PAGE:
LVN Is Born in Cleveland

Mrs. Gerson was concerned. Her daughter, who had been in Mesores Rochel seminary in Yerushalayim, was coming back home to Cleveland. It had been an amazing year for her. A year of incredible inspiration, of spiritual growth and introspection. But now she would be leaving Eretz Yisrael and returning to America. What could be done to ensure that, though she would be leaving the land of kedushah, she would be able to maintain within her the kedushah that she had acquired in the last 10 months?

Unlike many of us who worry, sigh and then move on, Mrs. Gerson decided she had to do something. She realized that Cleveland is blessed with some very talented, articulate speakers, a resource which Mrs. Gerson was determined to tap into.  She contacted them and discovered that they were very interested in helping her turn her dream into reality. She began assembling a team of orators who would each take a turn at the podium in a weekly rotation, each one in their own way carrying on the momentum that had been initiated for the girls in their year in seminary.

The project would be called Ohel Imahos, for that in essence was what she was creating – an ohel – a protection for the future Imahos of Klal Yisrael. But how to get the girls excited about this venture? Mrs. Gerson compiled a list of all the girls who had just returned from seminary and mailed them an invitation inviting them to a free orientation night, sparking their interest at a time when they were thirsty for a connection to something that was still so fresh in their minds and hearts.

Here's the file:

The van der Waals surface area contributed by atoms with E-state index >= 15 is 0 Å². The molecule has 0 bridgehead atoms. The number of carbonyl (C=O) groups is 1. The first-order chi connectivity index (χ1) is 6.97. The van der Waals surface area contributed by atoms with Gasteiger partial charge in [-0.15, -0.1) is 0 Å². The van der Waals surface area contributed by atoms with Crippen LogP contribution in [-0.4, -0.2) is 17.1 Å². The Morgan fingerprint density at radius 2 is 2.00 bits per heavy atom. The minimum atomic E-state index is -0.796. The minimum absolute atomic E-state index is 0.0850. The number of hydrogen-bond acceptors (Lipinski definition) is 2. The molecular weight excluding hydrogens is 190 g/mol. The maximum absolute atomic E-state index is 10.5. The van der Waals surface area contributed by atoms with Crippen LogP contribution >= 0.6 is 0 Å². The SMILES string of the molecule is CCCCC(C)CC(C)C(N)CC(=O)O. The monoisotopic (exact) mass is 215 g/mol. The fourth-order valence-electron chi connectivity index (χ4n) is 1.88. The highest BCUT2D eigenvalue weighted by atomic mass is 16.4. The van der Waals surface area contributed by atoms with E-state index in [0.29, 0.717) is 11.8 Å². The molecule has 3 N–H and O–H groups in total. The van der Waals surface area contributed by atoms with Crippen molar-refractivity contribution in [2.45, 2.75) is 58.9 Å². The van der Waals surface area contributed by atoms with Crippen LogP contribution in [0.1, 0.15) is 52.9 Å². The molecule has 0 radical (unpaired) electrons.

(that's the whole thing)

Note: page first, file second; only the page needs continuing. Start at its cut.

And the girls came, eager to hear how they could reinforce what they had discovered in their year abroad.  At the orientation, while enjoying pastries and catching up with their friends, the speaker that night presented the mission statement of Ohel Imahos – a program designed specifically for the girls with topics relevant to the girls, ideas they could take with them each day as they faced the struggles and challenges of the workplace, shidduchim, and interpersonal relationships.

The girls were given calendars which detailed the speakers and the topics for the shiurim of the coming month, something that ignited their interest even more.  They were told that the speaker would address the topic for 45 minutes, and would then open the floor to give the girls a chance to voice their own concerns and questions about the topic that had been addressed. Being told beforehand what the topic of the evening would be, accomplished two objectives.  It drew in a crowd of girls who were interested in hearing more about that specific topic and it gave the girls an opportunity to prepare questions on issues relating to that topic.

Ohel Imahos was a success!  The girls loved every shiur  and kept coming back for more.

And then, two years after Ohel Imahos had begun, Rebbetzin Fink called Mrs. Gerson.  Lechu V’Nelcha had the same mission statement as Ohel Imahos and was linking up with similar programs world-wide.  The goal? To create a network of girls with the same dream –continuing to be inspired to use the lessons that they had heard in seminary to create stepping stones towards becoming better people and ultimately better servants of the Ribbono shel Olam. 

And so Ohel Imahos became another beautiful branch in the tree of spiritual growth that is called Lechu V’Nelcha.


Tzippy Zager